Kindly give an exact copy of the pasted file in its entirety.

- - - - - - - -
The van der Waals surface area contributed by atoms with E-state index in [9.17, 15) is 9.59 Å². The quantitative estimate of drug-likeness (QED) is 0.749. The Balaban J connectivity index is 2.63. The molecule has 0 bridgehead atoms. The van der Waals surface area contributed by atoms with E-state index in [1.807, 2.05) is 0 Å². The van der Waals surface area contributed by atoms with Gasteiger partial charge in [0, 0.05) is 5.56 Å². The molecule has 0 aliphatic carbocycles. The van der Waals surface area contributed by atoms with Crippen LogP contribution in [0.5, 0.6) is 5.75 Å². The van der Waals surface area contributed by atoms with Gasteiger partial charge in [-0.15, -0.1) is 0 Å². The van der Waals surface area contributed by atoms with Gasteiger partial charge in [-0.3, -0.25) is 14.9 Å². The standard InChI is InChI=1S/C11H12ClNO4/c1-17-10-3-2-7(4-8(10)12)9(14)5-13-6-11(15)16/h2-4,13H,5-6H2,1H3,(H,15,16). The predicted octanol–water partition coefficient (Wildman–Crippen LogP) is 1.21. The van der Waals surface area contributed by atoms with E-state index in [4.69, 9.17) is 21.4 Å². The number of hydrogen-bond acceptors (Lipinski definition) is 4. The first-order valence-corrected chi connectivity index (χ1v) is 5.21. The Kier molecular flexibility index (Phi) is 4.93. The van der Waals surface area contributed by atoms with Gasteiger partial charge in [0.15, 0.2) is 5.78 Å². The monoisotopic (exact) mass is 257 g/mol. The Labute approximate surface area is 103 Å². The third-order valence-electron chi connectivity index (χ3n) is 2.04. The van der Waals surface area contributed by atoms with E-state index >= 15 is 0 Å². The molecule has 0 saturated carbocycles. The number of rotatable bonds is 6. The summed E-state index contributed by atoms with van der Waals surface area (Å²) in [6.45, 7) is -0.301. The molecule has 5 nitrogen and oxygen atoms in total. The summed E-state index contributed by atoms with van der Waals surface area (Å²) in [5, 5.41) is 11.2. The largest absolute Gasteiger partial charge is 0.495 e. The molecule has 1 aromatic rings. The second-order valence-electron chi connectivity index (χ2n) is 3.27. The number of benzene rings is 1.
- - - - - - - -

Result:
The van der Waals surface area contributed by atoms with E-state index in [9.17, 15) is 9.59 Å². The quantitative estimate of drug-likeness (QED) is 0.749. The Balaban J connectivity index is 2.63. The molecule has 0 bridgehead atoms. The van der Waals surface area contributed by atoms with E-state index in [1.807, 2.05) is 0 Å². The van der Waals surface area contributed by atoms with Gasteiger partial charge in [0, 0.05) is 5.56 Å². The molecule has 0 aliphatic carbocycles. The van der Waals surface area contributed by atoms with Crippen LogP contribution in [0.5, 0.6) is 5.75 Å². The van der Waals surface area contributed by atoms with Gasteiger partial charge in [-0.15, -0.1) is 0 Å². The van der Waals surface area contributed by atoms with Gasteiger partial charge in [-0.3, -0.25) is 14.9 Å². The standard InChI is InChI=1S/C11H12ClNO4/c1-17-10-3-2-7(4-8(10)12)9(14)5-13-6-11(15)16/h2-4,13H,5-6H2,1H3,(H,15,16). The predicted octanol–water partition coefficient (Wildman–Crippen LogP) is 1.21. The van der Waals surface area contributed by atoms with E-state index in [4.69, 9.17) is 21.4 Å². The number of hydrogen-bond acceptors (Lipinski definition) is 4. The first-order valence-corrected chi connectivity index (χ1v) is 5.21. The Kier molecular flexibility index (Phi) is 4.93. The van der Waals surface area contributed by atoms with Gasteiger partial charge in [0.15, 0.2) is 5.78 Å². The monoisotopic (exact) mass is 257 g/mol. The Labute approximate surface area is 103 Å². The third-order valence-electron chi connectivity index (χ3n) is 2.04. The van der Waals surface area contributed by atoms with E-state index >= 15 is 0 Å². The molecule has 0 saturated carbocycles. The number of rotatable bonds is 6. The summed E-state index contributed by atoms with van der Waals surface area (Å²) in [6.45, 7) is -0.301. The molecule has 5 nitrogen and oxygen atoms in total. The summed E-state index contributed by atoms with van der Waals surface area (Å²) in [5, 5.41) is 11.2. The largest absolute Gasteiger partial charge is 0.495 e. The molecule has 1 aromatic rings. The second-order valence-electron chi connectivity index (χ2n) is 3.27. The number of benzene rings is 1.